The widow of the man South Dakota Attorney General Jason Ravnsborg ran over and killed attended the first court hearing for the case Friday, even as Ravnsborg himself had his lawyer stand in on his behalf to enter a not guilty plea.
Jenny Boever was present in the Hughes County courtroom in Pierre at 4 p.m. Friday as the initial appearance for three misdemeanor charges was held. But she did not get to face Ravnsborg, whose lawyer, Tim Rensch, entered a plea of not guilty to all three charges on the attorney general's behalf.
Michael Moore, the Beadle County state’s attorney who is assisting Hyde County Deputy State Attorney Emily Sovell, initially told The Daily Beast it was “unlikely” a plea would be entered on Friday or that sentencing would occur.
The victim’s family made it a point to show up anyway.
“I will be there Friday, as will Jenny. I’m a little irritated they moved the initial hearing to Hughes County,” Joe Boever’s cousin Nick Nemec, a farmer and former Democratic legislator who has served as the family’s spokesman, said ahead of the hearing.
“It almost seems as though an effort is underway to make the entire process easier for Ravnsborg, his attorney and the judge,” Nemec told The Daily Beast of the decision to move the hearing nearly 50 miles away. “No consideration is made for the family of the victim.”
Moore explained why it was relocated.
“It is in Pierre for convenience of the parties but the venue remains in Hyde County,” he said.
Hyde County Clerk of Courts Marilyn Hanson said she found out the case was moved when the judge’s order arrived. Hanson said the Hyde County courtroom is small and “antiquated” and there is no elevator in the building.
No cameras will be allowed in the Pierre courtroom, since Ravnsborg objected, according to Sixth Circuit Court Administrator Heather Covey. Audio will be available to the public and media, Moore said, since retired Sixth Circuit Judge John L. Brown approved that.
Ravnsborg is charged with operating a vehicle while using a mobile electronic device, illegal lane change, and careless driving. The maximum penalty for each is 30 days in jail and a $500 fine, meaning he could serve, at most, 90 days behind bars for the crash that left a man dead.
The fatal crash occurred on Sept. 12 as the first-term Republican attorney general drove back to Pierre, the state capital, from a Republican Party event in Redfield, South Dakota.
Sovell, a 2001 classmate of Ravnsborg at the University of South Dakota school of law, waited more than five months before announcing the charges at a Feb. 18 press conference.
Moore, one of three other county attorneys who consulted with Sovell, said at the press conference in Pierre that the evidence and state law didn’t allow for more severe charges, such as vehicular homicide or second-degree manslaughter.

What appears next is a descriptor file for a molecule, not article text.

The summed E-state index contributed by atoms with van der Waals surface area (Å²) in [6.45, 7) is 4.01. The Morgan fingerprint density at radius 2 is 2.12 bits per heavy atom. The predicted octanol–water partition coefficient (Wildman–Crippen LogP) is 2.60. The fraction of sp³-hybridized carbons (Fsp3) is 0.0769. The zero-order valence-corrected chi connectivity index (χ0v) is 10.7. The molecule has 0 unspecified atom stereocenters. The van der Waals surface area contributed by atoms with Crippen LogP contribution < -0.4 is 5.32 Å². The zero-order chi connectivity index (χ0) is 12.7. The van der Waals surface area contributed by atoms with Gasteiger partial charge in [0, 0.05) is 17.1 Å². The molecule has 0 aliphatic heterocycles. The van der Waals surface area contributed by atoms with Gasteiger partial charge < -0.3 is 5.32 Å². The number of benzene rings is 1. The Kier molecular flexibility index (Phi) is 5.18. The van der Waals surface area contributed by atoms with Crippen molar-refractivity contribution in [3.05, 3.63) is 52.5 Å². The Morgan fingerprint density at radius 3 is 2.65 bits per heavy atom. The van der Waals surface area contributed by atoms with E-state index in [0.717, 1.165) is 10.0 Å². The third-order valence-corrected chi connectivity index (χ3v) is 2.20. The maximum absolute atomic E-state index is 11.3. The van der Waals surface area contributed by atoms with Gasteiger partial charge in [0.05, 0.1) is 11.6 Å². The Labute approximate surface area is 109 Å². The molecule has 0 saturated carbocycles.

The state does not have a negligent homicide law, Moore noted.
“Recklessness is an extremely high burden for us to establish and in this case we don't have it,” Moore said. “I don’t feel good about it but it’s the right decision.”
Sovell has not responded to numerous requests for comment. She did one brief press conference when the charges were announced but has not spoken to any reporters before or since.
The announcement of the three misdemeanor charges against Ravnsborg was met with outrage across the state. Gov. Kristi Noem, who had been urging prosecutors to wrap up the case, ordered the state to release more than three hours of video showing interviews Ravnsborg did with a pair of North Dakota detectives on Sept. 14 and 30.
In the interviews, it was revealed that Boever’s face literally came through the windshield of the 2011 Ford Taurus that Ravnsborg was driving at the time of the crash. His shattered glasses were found inside the car.
“His face was in your windshield, Jason, think about that,” said North Dakota Bureau of Investigation Supervisory Special Agent Arnie Rummel.
Still, Ravnsborg stood by his story that he didn’t realize what he had struck at 10:24 p.m. Sept. 12 on the westbound lane of U.S. Highway 14. He also denied using his cellphones—he had two in the car—until the investigators told him they had evidence he had been on several political websites right before the crash.
“I don’t know what I would have done different,” Ravnsborg said. “I believe I was in the road, and I believe I set my phone down, shut the radio off, and was looking to put the cruise control on.”
While he has said from the start, including in his 911 call moments after the crash, that the object he struck was “in the middle of the road,” the crash investigation revealed Boever was walking on the shoulder of the road and carrying a flashlight.